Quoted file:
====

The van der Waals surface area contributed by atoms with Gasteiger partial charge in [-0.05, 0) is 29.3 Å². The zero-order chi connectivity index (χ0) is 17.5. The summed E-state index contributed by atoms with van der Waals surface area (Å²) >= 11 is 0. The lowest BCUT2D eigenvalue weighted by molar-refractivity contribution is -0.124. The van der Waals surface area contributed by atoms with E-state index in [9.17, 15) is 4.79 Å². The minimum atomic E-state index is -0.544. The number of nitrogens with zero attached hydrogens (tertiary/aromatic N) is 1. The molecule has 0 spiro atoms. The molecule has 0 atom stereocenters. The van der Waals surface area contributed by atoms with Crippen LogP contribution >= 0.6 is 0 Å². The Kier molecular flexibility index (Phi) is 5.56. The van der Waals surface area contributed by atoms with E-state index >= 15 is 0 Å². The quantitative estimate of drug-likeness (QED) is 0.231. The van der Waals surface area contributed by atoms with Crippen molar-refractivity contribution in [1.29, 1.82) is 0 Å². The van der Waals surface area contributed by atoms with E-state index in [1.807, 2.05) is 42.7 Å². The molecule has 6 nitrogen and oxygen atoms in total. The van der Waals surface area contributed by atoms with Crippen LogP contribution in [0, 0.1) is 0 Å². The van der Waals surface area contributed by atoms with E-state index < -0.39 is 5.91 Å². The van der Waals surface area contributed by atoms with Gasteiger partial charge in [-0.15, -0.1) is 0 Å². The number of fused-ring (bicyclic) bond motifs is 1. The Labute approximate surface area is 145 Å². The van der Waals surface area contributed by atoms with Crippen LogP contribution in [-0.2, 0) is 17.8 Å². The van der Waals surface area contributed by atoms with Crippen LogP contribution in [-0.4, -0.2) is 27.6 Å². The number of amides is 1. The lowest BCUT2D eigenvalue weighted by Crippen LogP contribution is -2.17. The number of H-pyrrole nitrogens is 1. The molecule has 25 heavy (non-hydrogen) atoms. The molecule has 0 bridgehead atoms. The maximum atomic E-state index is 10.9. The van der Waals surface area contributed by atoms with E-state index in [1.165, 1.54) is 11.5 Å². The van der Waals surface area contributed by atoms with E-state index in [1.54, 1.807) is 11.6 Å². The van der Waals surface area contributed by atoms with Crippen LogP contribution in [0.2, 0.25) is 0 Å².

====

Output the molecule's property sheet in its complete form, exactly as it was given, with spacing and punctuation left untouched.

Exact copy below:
The van der Waals surface area contributed by atoms with Gasteiger partial charge in [-0.05, 0) is 29.3 Å². The zero-order chi connectivity index (χ0) is 17.5. The summed E-state index contributed by atoms with van der Waals surface area (Å²) >= 11 is 0. The lowest BCUT2D eigenvalue weighted by molar-refractivity contribution is -0.124. The van der Waals surface area contributed by atoms with E-state index in [9.17, 15) is 4.79 Å². The minimum atomic E-state index is -0.544. The number of nitrogens with zero attached hydrogens (tertiary/aromatic N) is 1. The molecule has 0 spiro atoms. The molecule has 0 atom stereocenters. The van der Waals surface area contributed by atoms with Crippen LogP contribution >= 0.6 is 0 Å². The Kier molecular flexibility index (Phi) is 5.56. The van der Waals surface area contributed by atoms with E-state index >= 15 is 0 Å². The quantitative estimate of drug-likeness (QED) is 0.231. The van der Waals surface area contributed by atoms with Crippen molar-refractivity contribution in [1.29, 1.82) is 0 Å². The van der Waals surface area contributed by atoms with E-state index in [1.807, 2.05) is 42.7 Å². The molecule has 6 nitrogen and oxygen atoms in total. The van der Waals surface area contributed by atoms with Crippen LogP contribution in [0, 0.1) is 0 Å². The van der Waals surface area contributed by atoms with E-state index < -0.39 is 5.91 Å². The van der Waals surface area contributed by atoms with Gasteiger partial charge in [-0.15, -0.1) is 0 Å². The number of fused-ring (bicyclic) bond motifs is 1. The Labute approximate surface area is 145 Å². The van der Waals surface area contributed by atoms with Crippen LogP contribution in [-0.2, 0) is 17.8 Å². The van der Waals surface area contributed by atoms with Crippen LogP contribution in [-0.4, -0.2) is 27.6 Å². The number of amides is 1. The lowest BCUT2D eigenvalue weighted by Crippen LogP contribution is -2.17. The number of H-pyrrole nitrogens is 1. The molecule has 25 heavy (non-hydrogen) atoms. The molecule has 0 bridgehead atoms. The maximum atomic E-state index is 10.9. The van der Waals surface area contributed by atoms with E-state index in [1.165, 1.54) is 11.5 Å². The van der Waals surface area contributed by atoms with E-state index in [1.54, 1.807) is 11.6 Å². The van der Waals surface area contributed by atoms with Crippen LogP contribution in [0.2, 0.25) is 0 Å².